7. After suffering a conviction for an offence under Section 138 of the Negotiable Instruments Act,1881 in the hands of the trial court, which came to be confirmed by the appellate court, the petitioner herein/accused has filed the present Criminal Revision Case. Of course the present Criminal Revision Case has been filed against the concurrent findings of the courts below. Though the power of revision is conferred on the High Court and the Sessions Judge under Section 397 Cr.P.C, Section 401 of Cr.P.C makes it abundantly clear that the High Court, while exercising the revisional power, can exercise any of the powers conferred on a court of appeal, with only one restriction that by the exercise of the revisional power, it cannot convert a finding of acquittal into one of conviction. But the converse is permissible. As the High Court in exercise of its power of revision is conferred with all the powers conferred on a court of appeal, it has to re-appraise the evidence and arrive at a decision as to whether the judgment of the courts below, against which the revision has been filed can legally be sustained. Only in case of an appeal against acquittal or a revision against acquittal, the presumption of innocence shall stand doubly strengthened. But, no such presumption in favour of the prosecution or complainant shall be available in case of an appeal or revision against conviction. Keeping the above said legal proposition in mind, the sustainability of the conviction recorded by the trial court and confirmed by the appellate court has to be considered.
8. The learned counsel for the petitioner submitted that the judgment of the lower appellate court confirming the conviction recorded and the sentence awarded by the trial court could not be sustained in law; that the trial court and the appellate court had not properly appreciated the evidence adduced on both sides; that the courts below failed to consider the fact that the petitioner herein/accused was able to rebut the presumption contemplated in Section 139 of the Negotiable Instruments Act, 1881 and thereby the burden of proving the case of the complainant beyond reasonable doubt, stood recast on the complainant; that the courts below failed to note that the proof required to be made by the accused to rebut the presumption is not a proof beyond reasonable doubt and that if the accused is able to prove his defence theory by preponderance of probabilities, the same would be enough to shift the burden and cast the burden of proof of the complaint allegations beyond reasonable doubt on the complainant and that the courts below, without properly appreciating material evidence, had chosen to arrive at a mechanical conclusion that the petitioner herein/accused had committed the offence under Section 138 of the Negotiable Instruments Act, 1881.
9. Per contra, the learned counsel for the respondent would contend that both the courts below meticulously analysed the evidence and arrived at a concurrent finding holding the petitioner herein/accused guilt of the offence under Section 138 of the Negotiable Instruments Act, 1881; that no defect or infirmity could be found in them and that therefore the Revision should be dismissed holding that the same does not have any merit in it.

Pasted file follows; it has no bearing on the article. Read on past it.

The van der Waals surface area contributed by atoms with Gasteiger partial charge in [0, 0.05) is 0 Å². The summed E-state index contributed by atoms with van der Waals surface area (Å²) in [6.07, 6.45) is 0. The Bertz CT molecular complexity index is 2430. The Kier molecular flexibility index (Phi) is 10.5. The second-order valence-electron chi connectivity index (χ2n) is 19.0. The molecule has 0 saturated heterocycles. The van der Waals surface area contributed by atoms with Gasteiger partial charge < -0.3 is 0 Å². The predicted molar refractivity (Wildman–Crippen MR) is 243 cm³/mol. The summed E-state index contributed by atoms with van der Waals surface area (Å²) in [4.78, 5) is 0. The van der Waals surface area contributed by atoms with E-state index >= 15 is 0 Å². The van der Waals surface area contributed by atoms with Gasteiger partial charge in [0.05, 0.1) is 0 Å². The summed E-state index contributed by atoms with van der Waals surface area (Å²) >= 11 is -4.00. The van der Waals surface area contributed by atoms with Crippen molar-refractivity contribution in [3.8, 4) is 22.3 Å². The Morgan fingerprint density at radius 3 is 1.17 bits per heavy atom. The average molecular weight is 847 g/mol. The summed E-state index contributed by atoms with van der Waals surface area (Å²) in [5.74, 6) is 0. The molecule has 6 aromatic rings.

10. This court paid its anxious considerations to the above said submissions made on either side.
11. It is not in dispute that the cheque produced in this case as Ex.P1 before the trial court is one pertaining to the account maintained by the petitioner herein/accused in Corporation Bank, Indira Nagar branch, Chennai-20. It is also not in dispute that the signature found therein is that of the petitioner herein/accused. It is also not in dispute that the cheque in question was issued in the name of the respondent herein/complainant. The respondent herein/ complainant has also proved by adducing oral and documentary evidence that, the cheque when presented for collection, was returned unpaid with an endorsement “funds insufficient”. The memo issued by the bank returning the cheque unpaid, citing insufficient funds as the reason for such dishonour has been marked as Ex.P2. Debit Advice issued by the banker of the respondent herein/complainant pursuant to the dishonour of the said cheque has been marked as Ex.P3. The Return Memo is dated 23.08.2006. The Debit Advice is dated 24.08.2006. Within a period of one month from the date of receipt of the intimation regarding the dishonour of the cheque, the respondent herein/complainant seems to have issued statutory notice contemplated under Section 138 of the Negotiable Instruments Act, 1881 and a copy of the same has been marked as Ex.P4. Since the acknowledgment for the said notice sent on Registered Post was not received, the petitioner herein/complainant seems to have issued a letter to the Postmaster, Poonamallee Post Office on 18.09.2006, a copy of which has been marked as Ex.P5. Thereafter, Ex.P6 – letter dated 16.10.2006 came to be received by the counsel for the respondent herein/complainant informing that the notice was served on the petitioner herein/accused on 04.09.2006 by Adyar Post Office. After receipt of the said letter, the private complaint came to be filed on 18th October 2006. As per Ex.P6, the statutory notice was served on the petitioner herein/accused on 04.09.2006. 15 days time expired on 19.09.2006. Within a month therefrom the complaint happened to be filed. Therefore, there cannot be any dispute that the complaint was filed within time stipulated in Section 138 of the Negotiable Instruments Act, 1881. Since the cheque in question is admitted to be one issued by the petitioner herein/accused and the same was drawn on Corporation Bank, Indira Nagar branch, Chennai-20 in respect of an account maintained by the petitioner herein/accused, the presumption contemplated under Section 138 of the Negotiable Instruments Act, 1881 that the cheque was received by the respondent herein/complainant in discharge of a debt or other liability in part or whole stands attracted. When the presumption under Section 139 of the Negotiable Instruments Act, 1881 is attracted, then the burden shall be shifted on the accused to prove the contrary, namely that the cheque was not issued for the discharge of a debt or other liability.